I agree with you that what Francis said was not a big deal, other than the fact that it maybe wasn’t wise for him to make a statement that required so much clarification by those under him (from CTC to the Vatican).

    Like

  109. Tom – And spare me the sophistry of “Can you show me a Protestant church that prays that some should be lost?” which perverts the question.

    Erik – You lauded the Catholic church for praying that all men be saved. How does my challenge pervert the question?

    They pray for all to be saved but say that none who know of Rome but fail to come to her will be.

    We pray for all to be saved but say that only those who have true faith in Christ will be.

    What’s the difference?

    Like

  110. Tom,

    You criticize Calvinists but you have no problem with Catholics saying that no one can be saved outside of the Catholic Church (if they know of her)? You let them off just because they say they pray that everyone would join their church?

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  111. Tom,

    Charging Calvinists as fatalists is not out of left field, granted. We stress the soverignty of God, but there is a paradoxical element here, IMHO. Our confession says we must handle the doctrine of election with extra care. Does that help?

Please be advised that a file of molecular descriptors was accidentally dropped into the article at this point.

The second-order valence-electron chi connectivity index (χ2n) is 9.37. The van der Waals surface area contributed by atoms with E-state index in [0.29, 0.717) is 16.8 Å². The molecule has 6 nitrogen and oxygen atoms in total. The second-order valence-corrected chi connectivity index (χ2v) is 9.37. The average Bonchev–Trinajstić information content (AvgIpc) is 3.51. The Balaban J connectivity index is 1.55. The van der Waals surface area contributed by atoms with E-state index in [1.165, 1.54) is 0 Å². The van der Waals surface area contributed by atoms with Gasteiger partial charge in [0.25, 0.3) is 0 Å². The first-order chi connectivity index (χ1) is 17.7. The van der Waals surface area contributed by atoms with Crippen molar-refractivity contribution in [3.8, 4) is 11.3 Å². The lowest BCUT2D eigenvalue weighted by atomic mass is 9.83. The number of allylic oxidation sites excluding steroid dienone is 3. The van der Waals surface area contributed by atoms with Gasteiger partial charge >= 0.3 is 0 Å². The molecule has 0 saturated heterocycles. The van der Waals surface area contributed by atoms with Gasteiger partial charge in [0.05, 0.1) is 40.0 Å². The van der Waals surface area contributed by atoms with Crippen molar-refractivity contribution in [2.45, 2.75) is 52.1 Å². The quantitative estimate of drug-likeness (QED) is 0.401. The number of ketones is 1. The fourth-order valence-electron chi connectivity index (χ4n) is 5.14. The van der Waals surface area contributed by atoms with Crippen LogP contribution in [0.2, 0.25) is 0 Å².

AB

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  112. Correction, predestination, not election, is what we handle with care. My point is made though, we acknowledge paradox (mystery) here. Disagree with reformed prots all you like. Some of us really dig the WCF. Here’s from chapter 3:

    The doctrine of this high mystery of predestination is to be handled with special prudence and care, that men, attending the will of God revealed in his Word, and yielding obedience thereunto, may, from the certainty of their effectual vocation, be assured of their eternal election. So shall this doctrine afford matter of praise, reverence, and admiration of God; and of humility, diligence, and abundant consolation to all that sincerely obey the gospel.